Perform daily developer activities (debug, rollback, diffs, logs)


When discovering something is broken, the goal is always to get back to a working state as quickly as possible. This might include extra steps, like rolling back to a previous state if the actual fix results in too much downtime.

This tutorial will take you through a standard “break-fix” exercise from a developer’s perspective, utilizing the full support that an Internal Developer Platform provides. It’s written from the perspective of a developer with no specific skill level or prior experience, and the content will be applicable for other technically oriented personas like platform engineers or SREs.


To get started you’ll need:

  • A source code repository (e.g. on GitHub)
  • A container image registry (e.g. Amazon ECS)
  • A Kubernetes cluster (e.g. Amazon EKS)
  • A Humanitec Platform Orchestrator organization with the Resource Definitions to connect the infrastructure (eg the Kubernetes cluster)

The easiest way to achieve a consistent and pre-integrated installation of these prerequisites is to follow our tutorial Setup the reference architecture in your cloud for the installation on the cloud provider of your choice.

You also need you to have:

  • An Application deployed using the Platform Orchestrator and Score

If you need to create a new application, follow the scaffolding tutorial to create one.

For the following step-by-step guide we assume you’re using an Internal Developer Platform reference architecture instance as recommended in the prerequisites. If using your variant you may find differences. The overall process will be the same as long as the components mentioned in the prerequisites are all present.

We also assume that you followed the scaffolding tutorial and have the expected repository contents. If you bring your own repository, you must translate the steps to your structure and contents.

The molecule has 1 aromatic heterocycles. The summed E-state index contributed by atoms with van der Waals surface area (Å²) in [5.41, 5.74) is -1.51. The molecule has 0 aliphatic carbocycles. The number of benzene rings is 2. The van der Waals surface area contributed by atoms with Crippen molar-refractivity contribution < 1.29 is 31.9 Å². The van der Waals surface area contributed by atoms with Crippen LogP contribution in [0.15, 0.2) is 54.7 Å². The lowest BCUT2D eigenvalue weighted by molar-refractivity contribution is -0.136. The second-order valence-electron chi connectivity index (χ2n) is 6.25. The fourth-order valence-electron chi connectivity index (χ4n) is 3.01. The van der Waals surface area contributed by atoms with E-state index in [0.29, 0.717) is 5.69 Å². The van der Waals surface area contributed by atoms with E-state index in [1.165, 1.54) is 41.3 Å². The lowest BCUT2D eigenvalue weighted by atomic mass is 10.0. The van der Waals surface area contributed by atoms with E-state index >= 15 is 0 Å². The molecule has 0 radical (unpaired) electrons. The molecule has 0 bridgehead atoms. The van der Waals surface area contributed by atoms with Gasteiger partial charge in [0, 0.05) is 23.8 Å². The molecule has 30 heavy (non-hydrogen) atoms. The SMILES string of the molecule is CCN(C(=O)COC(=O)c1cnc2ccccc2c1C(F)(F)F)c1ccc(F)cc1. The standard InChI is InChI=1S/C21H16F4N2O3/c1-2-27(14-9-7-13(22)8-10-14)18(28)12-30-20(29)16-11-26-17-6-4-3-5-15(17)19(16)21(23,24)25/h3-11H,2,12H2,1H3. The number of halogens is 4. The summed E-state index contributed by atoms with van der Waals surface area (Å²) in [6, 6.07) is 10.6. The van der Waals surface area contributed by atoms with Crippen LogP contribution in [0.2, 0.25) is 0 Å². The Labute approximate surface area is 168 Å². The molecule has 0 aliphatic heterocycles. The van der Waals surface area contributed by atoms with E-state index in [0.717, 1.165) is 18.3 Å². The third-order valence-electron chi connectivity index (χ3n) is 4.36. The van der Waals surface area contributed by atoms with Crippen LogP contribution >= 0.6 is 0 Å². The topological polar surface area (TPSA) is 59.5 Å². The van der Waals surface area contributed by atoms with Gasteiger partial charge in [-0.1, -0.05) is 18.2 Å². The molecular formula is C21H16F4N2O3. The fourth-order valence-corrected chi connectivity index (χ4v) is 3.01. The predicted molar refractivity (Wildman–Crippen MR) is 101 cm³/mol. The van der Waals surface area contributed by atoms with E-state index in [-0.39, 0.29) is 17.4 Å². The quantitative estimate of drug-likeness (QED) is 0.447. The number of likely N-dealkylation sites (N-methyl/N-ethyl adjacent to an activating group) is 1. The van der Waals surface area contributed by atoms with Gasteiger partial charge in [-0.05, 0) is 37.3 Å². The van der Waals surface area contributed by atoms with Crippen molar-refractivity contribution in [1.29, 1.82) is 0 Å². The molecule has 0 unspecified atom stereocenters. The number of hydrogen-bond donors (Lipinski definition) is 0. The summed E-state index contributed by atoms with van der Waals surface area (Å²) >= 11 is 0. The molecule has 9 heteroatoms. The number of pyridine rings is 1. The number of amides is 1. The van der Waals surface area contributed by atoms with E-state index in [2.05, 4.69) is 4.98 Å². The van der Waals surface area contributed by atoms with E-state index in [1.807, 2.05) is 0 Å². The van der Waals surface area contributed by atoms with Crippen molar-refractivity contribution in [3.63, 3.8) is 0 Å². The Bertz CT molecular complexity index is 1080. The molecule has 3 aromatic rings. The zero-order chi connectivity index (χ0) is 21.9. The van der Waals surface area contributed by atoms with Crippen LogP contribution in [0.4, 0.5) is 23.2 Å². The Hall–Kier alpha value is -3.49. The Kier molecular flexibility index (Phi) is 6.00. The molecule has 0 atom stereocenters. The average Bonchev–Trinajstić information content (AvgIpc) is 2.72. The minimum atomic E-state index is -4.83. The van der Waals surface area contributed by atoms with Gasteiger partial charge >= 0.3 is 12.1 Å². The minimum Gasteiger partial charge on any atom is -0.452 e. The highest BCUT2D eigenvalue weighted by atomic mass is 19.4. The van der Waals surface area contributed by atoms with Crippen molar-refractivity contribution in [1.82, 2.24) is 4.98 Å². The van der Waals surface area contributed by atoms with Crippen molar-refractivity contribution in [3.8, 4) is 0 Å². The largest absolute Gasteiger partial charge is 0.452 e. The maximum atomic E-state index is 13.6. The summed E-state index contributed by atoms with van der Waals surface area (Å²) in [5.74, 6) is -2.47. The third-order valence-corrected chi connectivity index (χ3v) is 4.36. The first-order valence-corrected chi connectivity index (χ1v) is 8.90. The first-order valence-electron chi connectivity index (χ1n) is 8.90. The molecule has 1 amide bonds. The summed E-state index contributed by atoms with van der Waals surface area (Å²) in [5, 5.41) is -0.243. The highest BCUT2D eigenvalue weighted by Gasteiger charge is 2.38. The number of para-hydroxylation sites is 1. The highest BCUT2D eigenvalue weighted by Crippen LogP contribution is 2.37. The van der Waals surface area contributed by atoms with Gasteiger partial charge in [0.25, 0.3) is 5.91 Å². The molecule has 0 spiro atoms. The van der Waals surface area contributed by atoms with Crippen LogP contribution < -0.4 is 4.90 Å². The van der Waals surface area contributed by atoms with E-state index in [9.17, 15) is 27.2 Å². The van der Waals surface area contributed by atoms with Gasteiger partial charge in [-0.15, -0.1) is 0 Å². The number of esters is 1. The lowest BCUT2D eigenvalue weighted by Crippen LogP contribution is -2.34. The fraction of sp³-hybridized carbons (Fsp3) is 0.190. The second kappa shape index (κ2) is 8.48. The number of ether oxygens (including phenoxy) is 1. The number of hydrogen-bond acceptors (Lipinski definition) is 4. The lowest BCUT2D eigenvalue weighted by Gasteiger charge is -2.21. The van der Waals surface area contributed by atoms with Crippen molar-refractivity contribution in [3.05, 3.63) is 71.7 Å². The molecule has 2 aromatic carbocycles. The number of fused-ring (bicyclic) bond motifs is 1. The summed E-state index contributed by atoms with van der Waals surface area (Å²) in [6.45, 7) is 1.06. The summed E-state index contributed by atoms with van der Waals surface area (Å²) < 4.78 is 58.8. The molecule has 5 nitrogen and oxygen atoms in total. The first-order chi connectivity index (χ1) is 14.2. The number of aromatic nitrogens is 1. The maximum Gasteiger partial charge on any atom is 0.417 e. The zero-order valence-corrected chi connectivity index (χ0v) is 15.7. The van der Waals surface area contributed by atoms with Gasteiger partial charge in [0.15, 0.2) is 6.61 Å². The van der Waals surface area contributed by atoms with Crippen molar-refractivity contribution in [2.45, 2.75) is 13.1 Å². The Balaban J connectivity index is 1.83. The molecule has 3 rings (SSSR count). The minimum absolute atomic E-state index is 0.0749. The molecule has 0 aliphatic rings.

Break it

To simulate a break-fix cycle, you first need something that’s broken. To get to that state, inject a semantically incorrect state into the Application configuration.

One easy way to do this is to ask the Orchestrator to apply requests and limits which are semantically inconsistent by setting a memory request higher than the limit.

Use the following snippet and insert it into your Score file (named score.yaml for the scaffolding app example).

        memory: "250Mi"
        cpu: "50m"
        memory: "200Mi"
        cpu: "150m"

Insert the snippet below the line that starts with “image:”, with “resources“ being on the same indentation level as “image”.

Ignoring good practices for the sake of the example, commit and push directly to the main branch. For the scaffolding app example, a GitHub action will be triggered and perform another Deployment into the Platform Orchestrator, specifically into the “development” Environment of your sample Application.

The snippet is flawed as it’s requesting more memory than the limit constraint allows. This will break our application nicely — let’s have a look.

The GitHub action should have built and triggered the Deployment by now. In the Platform Orchestrator:

  • From the left-hand navigation, select “Applications”.
  • For your sample Application, select the “Development” environment.